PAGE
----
Two Inland Empire men were arrested Monday after allegedly trying to charge suppliers more than $4 million for personal protective equipment that they didn’t actually have, federal prosecutors say.
Donald Lee Allen, a 62-year-old Riverside man, and Manuel Revolorio, 37, of Rancho Cucamonga, used photos of shrink-wrapped, empty boxes at their office and pictures of masks owned by someone else to claim a large supply of medical gear, according to a Department of Justice news release.
The pair were trying to defraud PPE suppliers through the website for their company, International Commerce and Investment Group, investigators said.
The website allegedly falsely represented the company’s credentials, claiming it had been supplying gear to medical institutions and others since 2014.
Allen and Revolorio told people looking to purchase masks that they had millions on hand, and tried to pressure one potential buyer to wire more than $4 million for them, according to prosecutors.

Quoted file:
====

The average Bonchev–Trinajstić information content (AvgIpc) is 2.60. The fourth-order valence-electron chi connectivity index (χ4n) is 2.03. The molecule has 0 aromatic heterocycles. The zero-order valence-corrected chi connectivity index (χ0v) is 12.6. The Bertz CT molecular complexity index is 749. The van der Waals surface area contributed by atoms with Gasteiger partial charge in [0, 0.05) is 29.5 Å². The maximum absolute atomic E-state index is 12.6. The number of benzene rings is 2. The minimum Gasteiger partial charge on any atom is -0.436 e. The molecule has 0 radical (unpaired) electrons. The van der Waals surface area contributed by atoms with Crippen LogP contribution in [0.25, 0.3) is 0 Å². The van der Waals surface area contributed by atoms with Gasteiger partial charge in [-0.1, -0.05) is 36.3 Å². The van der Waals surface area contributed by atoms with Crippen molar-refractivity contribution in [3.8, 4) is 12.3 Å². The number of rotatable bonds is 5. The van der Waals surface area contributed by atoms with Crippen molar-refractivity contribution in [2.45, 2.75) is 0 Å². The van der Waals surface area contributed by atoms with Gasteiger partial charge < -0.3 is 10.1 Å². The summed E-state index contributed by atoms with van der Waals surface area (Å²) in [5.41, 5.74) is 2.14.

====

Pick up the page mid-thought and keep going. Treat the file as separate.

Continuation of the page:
Their operation was investigated as part of a nationwide crackdown on hoarding and price-gouging amid the coronavirus pandemic.
A criminal complaint unsealed Monday in federal court in Brooklyn charges the men with conspiracy to commit wire fraud with goods they did not own nor otherwise have authorization to sell.
“The alleged behavior here is nothing short of a betrayal of fellow citizens — both those serving on the front lines, and the communities who need those essential workers able to safely serve,” FBI Assistant Director-in-Charge William Sweeney Jr. said in a statement.
Both Allen and Revolorio were arrested Monday in California and were expected to make their first court appearance in Los Angeles.
COVID-19 fraud, hoarding or price-gouging can be reported to the National Center for Disaster Fraud’s hotline at 866-720-5721 or email@example.com.